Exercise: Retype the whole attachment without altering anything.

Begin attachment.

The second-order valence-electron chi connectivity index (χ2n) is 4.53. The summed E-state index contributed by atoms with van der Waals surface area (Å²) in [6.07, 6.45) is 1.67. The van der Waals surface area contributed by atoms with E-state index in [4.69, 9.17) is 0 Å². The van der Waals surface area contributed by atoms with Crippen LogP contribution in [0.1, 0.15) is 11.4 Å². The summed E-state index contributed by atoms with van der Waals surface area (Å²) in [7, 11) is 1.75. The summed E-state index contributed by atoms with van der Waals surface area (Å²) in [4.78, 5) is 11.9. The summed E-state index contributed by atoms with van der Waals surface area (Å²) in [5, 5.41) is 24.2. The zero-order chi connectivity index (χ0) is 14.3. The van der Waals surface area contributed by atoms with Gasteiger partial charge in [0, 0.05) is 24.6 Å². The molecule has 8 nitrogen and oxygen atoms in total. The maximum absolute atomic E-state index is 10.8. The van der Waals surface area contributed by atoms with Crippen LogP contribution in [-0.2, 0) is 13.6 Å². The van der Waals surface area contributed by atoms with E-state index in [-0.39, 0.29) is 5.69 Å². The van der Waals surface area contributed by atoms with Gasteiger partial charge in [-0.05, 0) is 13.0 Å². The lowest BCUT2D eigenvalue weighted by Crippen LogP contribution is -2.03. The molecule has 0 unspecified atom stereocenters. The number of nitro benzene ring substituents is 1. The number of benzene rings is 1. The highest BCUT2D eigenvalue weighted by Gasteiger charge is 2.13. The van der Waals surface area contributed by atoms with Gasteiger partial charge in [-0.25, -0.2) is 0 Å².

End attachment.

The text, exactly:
The second-order valence-electron chi connectivity index (χ2n) is 4.53. The summed E-state index contributed by atoms with van der Waals surface area (Å²) in [6.07, 6.45) is 1.67. The van der Waals surface area contributed by atoms with E-state index in [4.69, 9.17) is 0 Å². The van der Waals surface area contributed by atoms with Crippen LogP contribution in [0.1, 0.15) is 11.4 Å². The summed E-state index contributed by atoms with van der Waals surface area (Å²) in [7, 11) is 1.75. The summed E-state index contributed by atoms with van der Waals surface area (Å²) in [4.78, 5) is 11.9. The summed E-state index contributed by atoms with van der Waals surface area (Å²) in [5, 5.41) is 24.2. The zero-order chi connectivity index (χ0) is 14.3. The van der Waals surface area contributed by atoms with Gasteiger partial charge in [0, 0.05) is 24.6 Å². The molecule has 8 nitrogen and oxygen atoms in total. The maximum absolute atomic E-state index is 10.8. The van der Waals surface area contributed by atoms with Crippen LogP contribution in [-0.2, 0) is 13.6 Å². The van der Waals surface area contributed by atoms with E-state index in [-0.39, 0.29) is 5.69 Å². The van der Waals surface area contributed by atoms with Gasteiger partial charge in [-0.05, 0) is 13.0 Å². The lowest BCUT2D eigenvalue weighted by Crippen LogP contribution is -2.03. The molecule has 0 unspecified atom stereocenters. The number of nitro benzene ring substituents is 1. The number of benzene rings is 1. The highest BCUT2D eigenvalue weighted by Gasteiger charge is 2.13. The van der Waals surface area contributed by atoms with Gasteiger partial charge in [-0.25, -0.2) is 0 Å².